A while back, after a particularly difficult day, Jo Anne said to me, "Jack, we really ought to write a book about our experiences together since your accident." I agreed that it would make for some interesting reading. She then said, "And if we write that book I have the perfect title for it. We will call it "The Work and the Glory!" I looked at her in amazement and told her that really was a good title but a very famous author (Gerald N. Lund) had pretty well used it up. She responded, "I know that, but it would still be the perfect title for our book because for some reason I seem to do all the work and you manage to get all the glory."
For the past 20 years I have been unable to do one thing for myself physically. All my physical needs have had to be met by family and friends. Primarily the responsibility has fallen upon Jo Anne who has worked tirelessly in my behalf. I believe she has done it out of love but also out of a sense of duty.
Although I really can't do anything of a physical nature to repay her for all she has done and continues to do for me, I have felt I have a "duty" with regard to her as great as she has to me. And so you might ask, what is my "duty" toward her as my wife in this unusual situation? I believe it is, among other things, to be as pleasant as I can be, totally open in my communication with her, complementary, filled with gratitude for every act of service she performs on my behalf, and never being critical of her in any way. I believe this is my "duty."
The dictionary says of duty: "Duty: Synonym -- respect...
Obligatory tasks, conduct, service, functions that arise from one's position... a moral or legal obligation ... the force of moral obligation." [Merriam Webster Dictionary]
I have gained a great appreciation for the importance of duty in our lives by reading a most interesting book entitled, Nelson's Trafalgar, written by Roy Adkins. Reading this book has been a sobering, but at the same time, an inspiring experience. The author has quoted extensively from the journals of the captains and seamen. There were 17,000 British sailors who fought in this bloody and horrific sea battle -- the last major sea battle fought by wooden ships with sails. The blood and carnage is a bit difficult to read about, but at the same time it heightens one's appreciation of sea life and war in the early 1800s and the courage of those involved.
Of the many things I could share with you from this book I will confine myself to the importance of "duty" that enabled Admiral Lord Nelson and his captains and seamen to win the important battle of Trafalgar.
The Battle of Trafalgar was fought on October 21, 1805, off the coast of Spain near the large Spanish city of Cadiz, and at a point near the coast called Trafalgar. Napoleon had his French army poised on the coast of France ready to cross the English Channel and invade England. He couldn't do this however, unless he knew that he had destroyed the British Navy and could cross the Channel unmolested. The French and Spanish were allies and had a vast combined fleet of French and Spanish warships that was much larger than anything that Great Britain could put together at the time. France and Spain had the ships and the manpower but they didn't have Admiral Lord Nelson.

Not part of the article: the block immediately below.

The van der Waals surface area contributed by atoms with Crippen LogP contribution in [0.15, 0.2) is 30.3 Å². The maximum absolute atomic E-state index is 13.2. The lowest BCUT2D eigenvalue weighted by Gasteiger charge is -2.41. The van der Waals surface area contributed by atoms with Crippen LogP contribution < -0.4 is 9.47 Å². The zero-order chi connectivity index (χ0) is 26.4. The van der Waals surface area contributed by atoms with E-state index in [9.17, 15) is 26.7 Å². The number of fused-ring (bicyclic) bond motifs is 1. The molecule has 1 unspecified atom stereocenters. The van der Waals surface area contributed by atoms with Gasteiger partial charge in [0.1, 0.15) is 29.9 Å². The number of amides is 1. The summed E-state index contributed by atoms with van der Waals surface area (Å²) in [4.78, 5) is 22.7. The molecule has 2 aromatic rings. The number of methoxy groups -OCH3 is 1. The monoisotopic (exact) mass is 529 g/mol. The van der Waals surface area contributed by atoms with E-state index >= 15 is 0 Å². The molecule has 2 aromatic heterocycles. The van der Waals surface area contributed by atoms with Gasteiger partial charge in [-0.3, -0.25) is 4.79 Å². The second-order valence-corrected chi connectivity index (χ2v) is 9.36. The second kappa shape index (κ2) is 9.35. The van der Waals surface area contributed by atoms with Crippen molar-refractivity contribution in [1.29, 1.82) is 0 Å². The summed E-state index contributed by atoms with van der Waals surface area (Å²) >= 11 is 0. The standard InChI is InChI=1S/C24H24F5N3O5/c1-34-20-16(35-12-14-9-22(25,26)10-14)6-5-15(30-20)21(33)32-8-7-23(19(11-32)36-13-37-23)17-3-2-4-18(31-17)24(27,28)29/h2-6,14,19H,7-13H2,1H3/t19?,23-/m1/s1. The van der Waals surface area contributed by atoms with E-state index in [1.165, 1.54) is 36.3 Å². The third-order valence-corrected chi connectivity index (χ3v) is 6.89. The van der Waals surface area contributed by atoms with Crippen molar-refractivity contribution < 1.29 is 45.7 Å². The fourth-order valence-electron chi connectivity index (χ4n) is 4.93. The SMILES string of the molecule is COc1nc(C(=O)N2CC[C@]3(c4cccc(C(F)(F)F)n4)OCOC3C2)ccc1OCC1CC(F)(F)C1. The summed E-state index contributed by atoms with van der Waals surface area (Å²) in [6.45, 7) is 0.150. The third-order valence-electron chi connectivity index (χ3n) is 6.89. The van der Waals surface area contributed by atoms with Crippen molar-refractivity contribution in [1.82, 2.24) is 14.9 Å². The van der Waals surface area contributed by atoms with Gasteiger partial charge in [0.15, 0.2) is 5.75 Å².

The British Navy had been blockading the harbor at Cadiz for months, but finally the combined French and Spanish fleet was able to escape which led to the showdown at Trafalgar. The leaders of the British Empire knew that if the British fleet was defeated by the French and Spanish that a French invasion would be inevitable. Admiral Lord Nelson, the Admiral of the British fleet, was given the assignment by his government and King to destroy the French and Spanish Armada. Nelson was a brilliant tactician and had gained vast knowledge of how to successfully conduct a sea battle between wooden ships with sails. He had been wounded in a previous engagement, losing one of his arms and an eye, and never again experienced robust health. Much of his life was spent at sea where he had also suffered from scurvy and other diseases incident to sea life in those days. He was only 5'4" tall but seemed so much bigger in the eyes of those he led.
Just before the English engaged the combined fleet, Nelson signaled from the flagship Victory the one and only message his captains and seamen would receive from him before and during the battle, "England expects that every man will do his duty." When this message was received it had an electrifying effect among the men on the ships. Seemingly, the desire in the heart of most of the British sailors that day was to do his duty come what may. Severely wounded men and officers remained at their posts doing their duty until victory had been gained and their beloved England saved.
In fact, Nelson's final famous words (as related by Victory's Surgeon, William Beatty, who was with Nelson when he died) were "Thank God I have done my duty." According to Beatty, he repeated these words several times until he became unable to speak. To do their "duty" seems to have been at the heart of all that was important to Admiral Lord Nelson and his men. Doing their duty they saved England from Napoleon's armies and ultimate domination of the Western world as we now know it by the Dictator-Emperor.
I believe that "Heavenly Father expects each one of us to do his/her duty." To be able to say at the end of one's life, "Thank God I have done my duty!" would undoubtedly be the crowning achievement of a life well lived. Or as the Apostle Paul said, "I have fought a good fight, I have finished my course, I have kept the faith!" (2 Timothy 4:8)